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Lance Armstrong pulls out of planned ride in Texas's Tour de Gruene time trial

Injury to team mate leads banned cyclist to withdraw from unsanctioned event he last rode in 2008

Lance Armstrong pulled out of a scheduled participation in a time trial in the United States today, citing a back injury. His non-appearance at the Tour de Gruene Bicycle Classic in New Braunfels, Texas, comes a little more than a fortnight after USA Cycling said he could not take part in last month’s Gran Fondo Hincapie.

Following his lifetime ban from sport imposed by the United States Anti-Doping Agency (USADA) in October 2012 and subsequently ratified by the UCI, the 43-year-old is banned from taking part in events sanctioned under the World Anti-Doping Code.

That was the reason USA Cycling, which had been asked by USADA to examine his eligibility to take part in the Gran Fondo Hincapie, gave for its decision that the Texan couldn’t ride in the South Carolina event arranged on behalf of his former US Postal team mate, George Hincapie.

According to the Will Rotzler, race director of the Tour de Gruene Bicycle Classic, a two-man time trial founded 31 years ago, it is an unsanctioned event and Armstrong would therefore have been free to participate.

However, earlier this week, Armstrong told event officials that his team mate Will Black had a back injury and the pair would no longer be able to participate, says Bloomberg Business Week.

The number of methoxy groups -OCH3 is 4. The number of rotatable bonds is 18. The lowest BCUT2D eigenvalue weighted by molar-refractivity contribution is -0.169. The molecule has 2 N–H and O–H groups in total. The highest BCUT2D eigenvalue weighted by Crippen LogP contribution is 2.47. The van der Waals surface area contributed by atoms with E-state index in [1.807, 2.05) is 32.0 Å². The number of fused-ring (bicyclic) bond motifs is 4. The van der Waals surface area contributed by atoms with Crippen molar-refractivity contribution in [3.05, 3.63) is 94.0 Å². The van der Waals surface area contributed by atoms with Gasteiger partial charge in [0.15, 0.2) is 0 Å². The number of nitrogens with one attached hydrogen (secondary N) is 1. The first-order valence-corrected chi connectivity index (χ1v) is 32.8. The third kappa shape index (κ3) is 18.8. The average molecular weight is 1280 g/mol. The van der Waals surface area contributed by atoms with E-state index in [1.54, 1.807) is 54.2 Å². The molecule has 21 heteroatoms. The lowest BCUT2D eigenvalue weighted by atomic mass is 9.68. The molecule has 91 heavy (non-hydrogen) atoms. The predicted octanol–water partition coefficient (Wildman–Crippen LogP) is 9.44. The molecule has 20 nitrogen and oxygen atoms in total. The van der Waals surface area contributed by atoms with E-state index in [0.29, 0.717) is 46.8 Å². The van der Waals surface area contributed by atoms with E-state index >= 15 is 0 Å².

Rotzler said: "Many riders must withdraw for many reasons and we fill their slots with teams on the waiting list but this is a big team slot to fill.”

He added that race organisers had made contingency plans to cope with the interest that would have come with Armstrong’s appearance would have brought, but said resources would now be diverted elsewhere.

The cyclist has taken part in the event on three occasions, helping set what was then the course record in his last participation in 2008.

Simon joined as news editor in 2009 and is now the site’s community editor, acting as a link between the team producing the content and our readers. A law and languages graduate, published translator and former retail analyst, he has reported on issues as diverse as cycling-related court cases, anti-doping investigations, the latest developments in the bike industry and the sport’s biggest races. Now back in London full-time after 15 years living in Oxford and Cambridge, he loves cycling along the Thames but misses having his former riding buddy, Elodie the miniature schnauzer, in the basket in front of him.

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